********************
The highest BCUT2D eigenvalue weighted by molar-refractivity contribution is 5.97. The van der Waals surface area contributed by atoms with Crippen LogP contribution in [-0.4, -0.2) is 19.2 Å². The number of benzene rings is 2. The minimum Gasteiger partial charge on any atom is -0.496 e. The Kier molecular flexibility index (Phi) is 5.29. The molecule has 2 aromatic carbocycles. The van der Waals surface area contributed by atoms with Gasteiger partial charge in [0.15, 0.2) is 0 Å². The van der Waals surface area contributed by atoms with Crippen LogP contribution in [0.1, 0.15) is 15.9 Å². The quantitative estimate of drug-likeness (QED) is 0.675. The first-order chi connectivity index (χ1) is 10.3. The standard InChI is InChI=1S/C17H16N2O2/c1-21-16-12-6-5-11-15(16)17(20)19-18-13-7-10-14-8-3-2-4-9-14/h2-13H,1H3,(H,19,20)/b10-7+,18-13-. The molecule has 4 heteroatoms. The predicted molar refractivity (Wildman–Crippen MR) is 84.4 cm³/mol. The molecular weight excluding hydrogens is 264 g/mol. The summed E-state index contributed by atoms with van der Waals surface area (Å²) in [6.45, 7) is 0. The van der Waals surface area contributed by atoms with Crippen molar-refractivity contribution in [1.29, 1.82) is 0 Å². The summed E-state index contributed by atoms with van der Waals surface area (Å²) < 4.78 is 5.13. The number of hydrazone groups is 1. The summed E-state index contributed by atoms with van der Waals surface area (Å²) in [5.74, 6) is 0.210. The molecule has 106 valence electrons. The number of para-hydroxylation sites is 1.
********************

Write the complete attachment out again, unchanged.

The highest BCUT2D eigenvalue weighted by molar-refractivity contribution is 5.97. The van der Waals surface area contributed by atoms with Crippen LogP contribution in [-0.4, -0.2) is 19.2 Å². The number of benzene rings is 2. The minimum Gasteiger partial charge on any atom is -0.496 e. The Kier molecular flexibility index (Phi) is 5.29. The molecule has 2 aromatic carbocycles. The van der Waals surface area contributed by atoms with Gasteiger partial charge in [0.15, 0.2) is 0 Å². The van der Waals surface area contributed by atoms with Crippen LogP contribution in [0.1, 0.15) is 15.9 Å². The quantitative estimate of drug-likeness (QED) is 0.675. The first-order chi connectivity index (χ1) is 10.3. The standard InChI is InChI=1S/C17H16N2O2/c1-21-16-12-6-5-11-15(16)17(20)19-18-13-7-10-14-8-3-2-4-9-14/h2-13H,1H3,(H,19,20)/b10-7+,18-13-. The molecule has 4 heteroatoms. The predicted molar refractivity (Wildman–Crippen MR) is 84.4 cm³/mol. The molecular weight excluding hydrogens is 264 g/mol. The summed E-state index contributed by atoms with van der Waals surface area (Å²) in [6.45, 7) is 0. The van der Waals surface area contributed by atoms with Crippen molar-refractivity contribution in [1.29, 1.82) is 0 Å². The summed E-state index contributed by atoms with van der Waals surface area (Å²) < 4.78 is 5.13. The number of hydrazone groups is 1. The summed E-state index contributed by atoms with van der Waals surface area (Å²) in [5.74, 6) is 0.210. The molecule has 106 valence electrons. The number of para-hydroxylation sites is 1.